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Giving an example to explain the problem.

I made some changes in source files e.g: in folders:


The diff can be viewed as:

# svn diff -r 2000:2001 <svn url>

Then I made some changes in unit tests for the project, in folders:


The diff for these particular changes can be viewed as:

# svn diff -r 2001:2002 <svn url>

Later, I found some mistakes in source code, and made some changes in project/foo/src. The diff for these particular changes can be viewed as:

# svn diff -r 2002:2003 <svn url>

Now, I need a single svn diff command to view the changes in source code alone (excluding unit test changes).

I could not find a single command to view non-consecutive changes (i.e 2000-2001, and 2002-2003). Is this possible some how (Note: I know with 2 separate diff command it is possible, I am trying to find out whether it is possible with a single command).

Or else, is it possible to give regular expression in svn url in the command. i.e Something like:

# svn diff -r 2000:2001 <svn url pattern>
//where 'pattern' lists folders that does not contain 'tst' in name. 
share|improve this question

I don't think you can do that with one call to svn. (What's wrong with making two calls? It is more straightforward than trying to hack something together.)

I used grep when I needed to use a wildcard. Giving

svn diff -r 2000:2001 <svn url pattern> | grep -v 'test'
share|improve this answer
grep may be too primitive, but maybe you could use an external diff tool which allows to exclude paths, or write your own simple filter; diff output is, fortunately, eminently machine-readable. – tripleee Sep 3 '12 at 18:58
Specifically, – tripleee Sep 12 '12 at 6:44

For your use case, perhaps it would be better to slice it per file path. It will still be multiple commands, but you get the minimal cumulative diff if you have made updates in the interim versions.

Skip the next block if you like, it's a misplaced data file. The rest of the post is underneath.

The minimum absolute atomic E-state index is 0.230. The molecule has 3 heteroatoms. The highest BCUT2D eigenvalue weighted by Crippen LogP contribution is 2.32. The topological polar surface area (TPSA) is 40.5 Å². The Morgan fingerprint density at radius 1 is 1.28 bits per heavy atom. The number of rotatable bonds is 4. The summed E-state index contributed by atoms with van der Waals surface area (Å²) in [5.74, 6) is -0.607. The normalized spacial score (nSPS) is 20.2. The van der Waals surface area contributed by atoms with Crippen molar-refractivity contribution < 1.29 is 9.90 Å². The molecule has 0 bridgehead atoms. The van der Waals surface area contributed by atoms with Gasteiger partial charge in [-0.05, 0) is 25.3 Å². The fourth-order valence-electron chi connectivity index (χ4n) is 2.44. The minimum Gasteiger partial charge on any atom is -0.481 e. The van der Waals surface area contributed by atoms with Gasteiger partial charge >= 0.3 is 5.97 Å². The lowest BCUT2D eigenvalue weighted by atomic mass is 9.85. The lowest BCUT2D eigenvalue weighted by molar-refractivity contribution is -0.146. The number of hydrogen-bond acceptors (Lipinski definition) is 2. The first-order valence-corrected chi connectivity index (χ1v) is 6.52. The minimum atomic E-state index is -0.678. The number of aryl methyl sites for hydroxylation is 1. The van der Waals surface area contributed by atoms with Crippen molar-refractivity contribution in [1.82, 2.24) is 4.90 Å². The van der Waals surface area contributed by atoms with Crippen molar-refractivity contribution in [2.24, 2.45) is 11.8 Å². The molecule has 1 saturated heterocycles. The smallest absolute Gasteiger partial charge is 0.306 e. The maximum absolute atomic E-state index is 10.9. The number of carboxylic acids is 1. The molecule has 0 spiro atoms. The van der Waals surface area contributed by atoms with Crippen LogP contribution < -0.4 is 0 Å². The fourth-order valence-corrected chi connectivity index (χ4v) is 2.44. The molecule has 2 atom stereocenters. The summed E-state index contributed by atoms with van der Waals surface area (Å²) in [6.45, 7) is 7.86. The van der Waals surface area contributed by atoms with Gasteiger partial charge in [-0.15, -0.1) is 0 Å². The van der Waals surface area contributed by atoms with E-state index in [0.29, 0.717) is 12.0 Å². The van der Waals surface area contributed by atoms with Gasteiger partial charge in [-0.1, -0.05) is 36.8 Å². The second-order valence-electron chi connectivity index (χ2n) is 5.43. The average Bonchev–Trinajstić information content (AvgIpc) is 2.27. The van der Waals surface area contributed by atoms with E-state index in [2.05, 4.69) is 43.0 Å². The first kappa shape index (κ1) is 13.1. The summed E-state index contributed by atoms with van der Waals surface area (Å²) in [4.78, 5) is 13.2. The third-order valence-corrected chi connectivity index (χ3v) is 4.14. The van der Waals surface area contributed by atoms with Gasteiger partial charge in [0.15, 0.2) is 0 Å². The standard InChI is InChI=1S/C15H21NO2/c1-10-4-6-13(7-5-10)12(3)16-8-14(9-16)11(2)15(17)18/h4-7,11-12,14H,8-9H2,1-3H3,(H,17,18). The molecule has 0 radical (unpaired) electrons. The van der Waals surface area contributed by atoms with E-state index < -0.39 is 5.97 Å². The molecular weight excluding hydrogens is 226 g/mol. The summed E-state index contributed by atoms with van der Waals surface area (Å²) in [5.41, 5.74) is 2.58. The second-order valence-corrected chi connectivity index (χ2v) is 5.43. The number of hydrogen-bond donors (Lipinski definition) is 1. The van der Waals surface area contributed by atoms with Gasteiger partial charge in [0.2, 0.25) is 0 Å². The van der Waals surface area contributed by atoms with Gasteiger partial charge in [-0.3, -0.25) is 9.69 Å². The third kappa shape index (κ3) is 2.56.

svn diff -r2000:2003 project/foo/src
svn diff -r2000:2003 project/fun/src

If there is a large number of paths, this may be getting too cumbersome. For a one-off job, you could import the history to a DVCS such as Git, and use its rebase facility (or equivalent) to rewrite history so you get the diff you want to distribute.

share|improve this answer
up vote 0 down vote accepted

I got the answer. :)

You can create changelist for this.

More details at:

So I can create a changelist for source code changes, and another changelist for unit test changes.

There is a drawback, that it can be used only on the working copy.

Changelists are artifacts of a particular working copy, which means that changelist assignments cannot be propagated to the repository or otherwise shared with other users.

share|improve this answer

With Subversion 1.7 (and later) you can do a

svn log --diff -r 2000:2003 project/foo/src

Which will give you individual diffs of all revisions that apply to src. (But also of other targets that are changed in the same revision)

share|improve this answer

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